- Find out what software/processes they use and make sure you include your proficiency in them in your CV
- Learn what interview questions you might expect should you make it that far
See if you know anyone who works there and/or connect (LinkedIn) with people ahead of the interview. A little nepotism could never hurt, and you might be able to glean more information about the role/hiring process in the meantime.
Find A Good CV Template
When selecting a CV template, it’s essential to opt for a simple design and structure. Not only are straightforward layouts more compatible with Applicant Tracking Systems (ATS), but they also make it easier for recruiters and hiring managers to quickly identify and understand key details. A clutter-free and organized CV ensures that your most important information stands out, facilitating a smoother review process for potential employers.
Write 2 Or 3 Bullet Points As A ‘Professional Summary’
A handy approach is to craft three sentences: the first highlighting your qualifications and experience, the second showcasing your biggest professional achievement, and the third detailing your most recent experience.
Music Producer Professional Summary Example
With over a decade of experience in music production, expertise in electronic and pop genres has been honed, along with proficiency in using industry-standard software like Ableton Live, Pro Tools, and Logic Pro. Managing multiple projects with varying budgets and tight deadlines has become a second nature.
Notable achievements include spearheading the production of the platinum-selling album “Echoes in the Void,” an accomplishment that involved intricate sound engineering and innovative mixing techniques, contributing significantly to the album’s critical and commercial success.
Recently collaborated with emerging indie label Harmonic Waves, leading to a remarkable increase in their streaming platform presence. This success was driven by pioneering sound design techniques and effective marketing campaigns, showcasing a blend of technical expertise and business acumen in the music production realm.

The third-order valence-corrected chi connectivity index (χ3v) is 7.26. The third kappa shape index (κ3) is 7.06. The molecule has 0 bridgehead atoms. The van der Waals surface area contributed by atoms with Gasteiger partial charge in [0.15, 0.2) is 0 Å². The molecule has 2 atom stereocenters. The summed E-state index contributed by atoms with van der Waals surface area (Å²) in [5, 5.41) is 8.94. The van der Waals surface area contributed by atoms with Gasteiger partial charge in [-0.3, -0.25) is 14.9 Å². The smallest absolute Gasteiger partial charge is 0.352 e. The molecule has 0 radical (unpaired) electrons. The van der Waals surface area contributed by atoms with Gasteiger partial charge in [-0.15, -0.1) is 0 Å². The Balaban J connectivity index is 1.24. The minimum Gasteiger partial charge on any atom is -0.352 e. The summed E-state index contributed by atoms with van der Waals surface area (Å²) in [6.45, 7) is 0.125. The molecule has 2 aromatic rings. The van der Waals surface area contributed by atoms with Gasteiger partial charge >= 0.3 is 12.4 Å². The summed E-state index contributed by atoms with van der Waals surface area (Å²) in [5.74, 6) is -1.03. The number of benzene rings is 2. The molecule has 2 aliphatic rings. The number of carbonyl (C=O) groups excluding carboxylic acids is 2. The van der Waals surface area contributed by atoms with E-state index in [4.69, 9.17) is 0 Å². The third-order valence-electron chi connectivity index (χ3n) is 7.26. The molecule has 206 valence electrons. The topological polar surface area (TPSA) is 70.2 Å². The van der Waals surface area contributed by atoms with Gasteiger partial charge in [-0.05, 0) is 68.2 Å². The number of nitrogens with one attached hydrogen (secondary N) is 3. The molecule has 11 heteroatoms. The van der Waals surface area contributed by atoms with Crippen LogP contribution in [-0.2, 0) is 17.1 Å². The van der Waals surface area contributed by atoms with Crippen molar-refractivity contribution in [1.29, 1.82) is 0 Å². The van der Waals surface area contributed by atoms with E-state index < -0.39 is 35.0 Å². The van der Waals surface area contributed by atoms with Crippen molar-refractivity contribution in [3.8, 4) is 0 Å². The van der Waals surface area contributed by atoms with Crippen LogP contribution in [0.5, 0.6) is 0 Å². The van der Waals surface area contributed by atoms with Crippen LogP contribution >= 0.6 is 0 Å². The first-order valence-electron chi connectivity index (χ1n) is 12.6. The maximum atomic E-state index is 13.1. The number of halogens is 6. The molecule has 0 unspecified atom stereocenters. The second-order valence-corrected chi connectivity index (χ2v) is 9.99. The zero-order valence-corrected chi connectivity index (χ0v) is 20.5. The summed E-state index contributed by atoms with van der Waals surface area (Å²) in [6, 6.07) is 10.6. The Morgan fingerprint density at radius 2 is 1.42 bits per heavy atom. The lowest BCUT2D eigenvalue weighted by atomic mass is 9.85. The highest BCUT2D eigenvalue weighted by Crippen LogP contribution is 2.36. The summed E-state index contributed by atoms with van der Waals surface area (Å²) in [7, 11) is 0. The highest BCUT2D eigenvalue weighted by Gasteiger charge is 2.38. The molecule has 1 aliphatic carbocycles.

Detail Your Employment History
Begin by listing your employment history in reverse chronological order, starting with your most recent role. This allows potential employers to see your recent experience upfront, which holds greater value. Keep in mind that brevity is key.
As you go further back in time, reduce the level of detail to ensure your CV doesn’t exceed two pages. Employers are less likely to read lengthy CVs.
When describing your role as a Music Producer on your CV, don’t just mention your duties. Use them to highlight your successes. For example, instead of saying “Managed recording sessions,” you could say “Skillfully directed over 30 recording sessions, enhancing the final sound quality and consistently meeting artist and label expectations.” This approach not only shows your responsibility but also demonstrates your expertise in creating high-quality music and your ability to satisfy key stakeholders in the music industry. It’s a more effective way to present your experience and accomplishments.
Detail Your Education History
Keep your CV concise, aiming for a two-page limit. The education section can often be streamlined.
Highlight the most relevant qualifications. For instance, if you have a degree, your A-levels become less significant. Similarly, if you’re in the U.S., having an MBA overshadows your high school GPA.
Unless an older educational milestone is crucial for the job or highly pertinent, focus on showcasing your Bachelor’s degree, post-graduate studies, or professional certifications. If you lack these, mention your latest qualifications. Remember, having a Master’s suggests you’ve finished school, so no need to state the obvious. Only include your educational background if it’s pertinent to the job.
Tactically structure your CV to the ‘most wanted’ attributes of the job description. For example, if the job description values “qualified”, then place your qualifications first; if they want someone with RECENT experience, put your last job up top. If they want multiple years of experience, highlight your tenure.
We always recommend that you have a Professional Summary up top (after your name/contact info), as it will be the first thing that anyone reads. As discussed earlier, this should be tailored towards the job advert and showcase your experience and skills in what the employer is looking for.